Britain's EU Journey: When Major got an opt-out from euro
LONDON – Britain officially leaves the European Union on Jan. 31 after a debilitating political period that has bitterly divided the nation since the 2016 Brexit referendum.
Difficult negotiations setting out the new relationship between Britain and its European neighbors will continue throughout 2020.
This series of stories chronicles Britain’s tortured relationship with Europe from the post-World War II years to the present.
Margaret Thatcher's surprise successor as prime minister, the far more pragmatic John Major, was keen to “rebuild shattered fences" within Europe, even while keeping Britain out of the single currency.
“Game, Set and Match to Britain," he claimed, at the conclusion of the summit in the Dutch town of Maastricht in 1991, when he negotiated British opt-outs from the single currency as well as the bloc's social provisions.
Even though he managed to heal the European divide within his party enough to win the 1992 general election, his government would soon descend into open warfare over Europe.
Though Major had negotiated the opt-out from the looming single currency, he had pushed in his previous guise as Britain's Treasury chief for the pound to join the European Exchange Rate Mechanism, or ERM. This involved member currencies effectively floating within narrow ranges against the powerful German Deutsche Mark.
But it ended in humiliation for Major and Britain. Hedge funds and the Hungarian billionaire George Soros bet against the pound — and won.
Sept. 16, 1992 became known as “Black Wednesday” — a day that saw the British government humbled and seemingly out of control. Though the pound’s exit from the ERM was an economic shock almost unparalleled in the post-war period, it was seen as a gift by the more euroskeptic, or by now euro-hostile, elements within the Conservative Party.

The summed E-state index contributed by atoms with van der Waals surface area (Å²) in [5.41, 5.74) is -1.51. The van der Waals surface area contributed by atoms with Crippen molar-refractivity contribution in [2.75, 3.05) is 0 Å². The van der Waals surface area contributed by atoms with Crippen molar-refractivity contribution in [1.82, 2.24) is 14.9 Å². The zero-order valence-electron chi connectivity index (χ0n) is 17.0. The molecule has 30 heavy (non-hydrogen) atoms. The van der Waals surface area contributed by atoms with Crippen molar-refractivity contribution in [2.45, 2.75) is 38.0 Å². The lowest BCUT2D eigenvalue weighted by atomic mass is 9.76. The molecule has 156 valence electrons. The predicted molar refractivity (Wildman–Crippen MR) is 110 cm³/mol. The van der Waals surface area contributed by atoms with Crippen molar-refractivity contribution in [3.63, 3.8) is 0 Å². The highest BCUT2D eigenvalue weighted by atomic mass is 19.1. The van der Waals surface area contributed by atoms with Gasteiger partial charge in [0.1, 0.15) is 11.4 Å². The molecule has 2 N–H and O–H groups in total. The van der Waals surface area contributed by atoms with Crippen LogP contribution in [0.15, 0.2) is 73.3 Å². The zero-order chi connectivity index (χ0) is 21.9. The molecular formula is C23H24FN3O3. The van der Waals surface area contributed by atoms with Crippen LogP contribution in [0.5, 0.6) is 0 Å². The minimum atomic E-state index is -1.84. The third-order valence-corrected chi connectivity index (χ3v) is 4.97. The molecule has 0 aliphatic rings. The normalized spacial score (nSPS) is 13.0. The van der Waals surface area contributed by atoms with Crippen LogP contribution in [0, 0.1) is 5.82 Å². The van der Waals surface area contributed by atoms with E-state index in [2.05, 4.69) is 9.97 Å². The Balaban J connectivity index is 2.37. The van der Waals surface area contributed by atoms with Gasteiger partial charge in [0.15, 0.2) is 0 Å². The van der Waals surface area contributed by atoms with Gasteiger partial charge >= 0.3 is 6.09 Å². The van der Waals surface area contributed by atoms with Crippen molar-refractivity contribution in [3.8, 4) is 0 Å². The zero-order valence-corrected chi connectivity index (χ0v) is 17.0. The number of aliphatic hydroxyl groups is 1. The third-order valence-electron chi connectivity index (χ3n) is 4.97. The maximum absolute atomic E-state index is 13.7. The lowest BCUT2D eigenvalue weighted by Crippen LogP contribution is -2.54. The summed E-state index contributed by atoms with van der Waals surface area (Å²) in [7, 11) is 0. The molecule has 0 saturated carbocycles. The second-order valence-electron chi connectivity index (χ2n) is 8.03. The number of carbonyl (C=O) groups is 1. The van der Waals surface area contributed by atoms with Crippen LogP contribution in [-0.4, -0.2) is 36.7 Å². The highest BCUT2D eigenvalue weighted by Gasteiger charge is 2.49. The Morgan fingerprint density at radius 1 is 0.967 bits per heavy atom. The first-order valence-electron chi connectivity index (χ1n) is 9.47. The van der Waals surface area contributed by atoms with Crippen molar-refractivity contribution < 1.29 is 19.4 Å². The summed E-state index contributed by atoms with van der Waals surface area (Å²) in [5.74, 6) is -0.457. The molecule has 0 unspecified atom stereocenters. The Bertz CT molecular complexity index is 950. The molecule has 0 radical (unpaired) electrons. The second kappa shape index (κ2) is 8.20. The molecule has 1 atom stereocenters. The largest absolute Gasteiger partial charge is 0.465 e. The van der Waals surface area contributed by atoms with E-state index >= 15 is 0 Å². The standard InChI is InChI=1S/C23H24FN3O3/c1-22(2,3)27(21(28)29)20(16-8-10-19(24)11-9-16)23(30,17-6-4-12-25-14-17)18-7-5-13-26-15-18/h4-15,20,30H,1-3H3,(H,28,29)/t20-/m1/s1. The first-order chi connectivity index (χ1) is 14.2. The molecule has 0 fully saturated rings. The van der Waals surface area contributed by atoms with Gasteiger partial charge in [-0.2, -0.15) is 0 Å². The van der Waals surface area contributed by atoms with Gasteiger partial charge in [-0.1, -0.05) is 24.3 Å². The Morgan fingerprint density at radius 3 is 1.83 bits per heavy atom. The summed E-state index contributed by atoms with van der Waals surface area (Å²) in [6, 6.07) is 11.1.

The growing tension with Europe was particularly evident during the mad cow's disease outbreak in Britain in 1996, which prompted Brussels to ban imports of British beef. Major sought to bring an end to the EU ban and eventually said Britain would no longer cooperate in EU business until it had been lifted. By June 1996, a framework to lift the ban was agreed but relations had clearly been strained.
Major didn't get any of the credit of the ensuing boom that was partly due to the lower pound following its exit from the ERM — he and his government would be forever tainted by what had occurred on Black Wednesday.
In 1997, the pro-EU Tony Blair led the Labour Party back into government for the first time in 18 years, with as benign an economic backdrop as any new prime minister could possibly wish for.
Euroskepticism appeared to be in retreat but behind Blair’s landslide majority lay the first seeds of the 2016 Brexit vote.
The Referendum Party, founded and led by the billionaire James Goldsmith to promote another vote on Britain’s EU membership, managed to get 2.6% of the total votes cast, mostly former Conservatives. It may not sound like much, but Goldsmith made a lot of noise.
When the party disbanded after the election and Goldsmith died, the UK Independence Party took on the baton.
Boy did it — and UKIP's then chairman Nigel Farage — run with it.
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